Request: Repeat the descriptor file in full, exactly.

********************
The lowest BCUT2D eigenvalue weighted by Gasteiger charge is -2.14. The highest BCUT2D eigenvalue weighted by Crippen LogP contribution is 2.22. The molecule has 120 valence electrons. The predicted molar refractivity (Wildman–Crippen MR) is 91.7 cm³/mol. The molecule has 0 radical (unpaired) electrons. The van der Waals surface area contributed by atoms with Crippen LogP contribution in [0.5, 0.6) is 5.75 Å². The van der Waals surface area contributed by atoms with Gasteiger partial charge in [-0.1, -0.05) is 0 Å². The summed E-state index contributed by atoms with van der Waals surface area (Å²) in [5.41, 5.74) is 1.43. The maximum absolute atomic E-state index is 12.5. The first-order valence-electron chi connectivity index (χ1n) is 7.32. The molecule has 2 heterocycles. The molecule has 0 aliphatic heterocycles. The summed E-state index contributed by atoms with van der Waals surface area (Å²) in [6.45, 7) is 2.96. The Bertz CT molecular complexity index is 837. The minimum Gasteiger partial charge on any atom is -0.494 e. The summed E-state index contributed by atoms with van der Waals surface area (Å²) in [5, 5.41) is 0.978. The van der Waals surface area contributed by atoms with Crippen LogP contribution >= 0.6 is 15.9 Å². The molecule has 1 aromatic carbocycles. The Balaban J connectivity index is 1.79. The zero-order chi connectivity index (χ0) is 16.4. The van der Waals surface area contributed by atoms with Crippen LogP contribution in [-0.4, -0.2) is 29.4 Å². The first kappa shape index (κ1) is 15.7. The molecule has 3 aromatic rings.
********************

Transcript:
The lowest BCUT2D eigenvalue weighted by Gasteiger charge is -2.14. The highest BCUT2D eigenvalue weighted by Crippen LogP contribution is 2.22. The molecule has 120 valence electrons. The predicted molar refractivity (Wildman–Crippen MR) is 91.7 cm³/mol. The molecule has 0 radical (unpaired) electrons. The van der Waals surface area contributed by atoms with Crippen LogP contribution in [0.5, 0.6) is 5.75 Å². The van der Waals surface area contributed by atoms with Gasteiger partial charge in [-0.1, -0.05) is 0 Å². The summed E-state index contributed by atoms with van der Waals surface area (Å²) in [5.41, 5.74) is 1.43. The maximum absolute atomic E-state index is 12.5. The first-order valence-electron chi connectivity index (χ1n) is 7.32. The molecule has 2 heterocycles. The molecule has 0 aliphatic heterocycles. The summed E-state index contributed by atoms with van der Waals surface area (Å²) in [6.45, 7) is 2.96. The Bertz CT molecular complexity index is 837. The minimum Gasteiger partial charge on any atom is -0.494 e. The summed E-state index contributed by atoms with van der Waals surface area (Å²) in [5, 5.41) is 0.978. The van der Waals surface area contributed by atoms with Crippen LogP contribution >= 0.6 is 15.9 Å². The molecule has 1 aromatic carbocycles. The Balaban J connectivity index is 1.79. The zero-order chi connectivity index (χ0) is 16.4. The van der Waals surface area contributed by atoms with Crippen LogP contribution in [-0.4, -0.2) is 29.4 Å². The first kappa shape index (κ1) is 15.7. The molecule has 3 aromatic rings.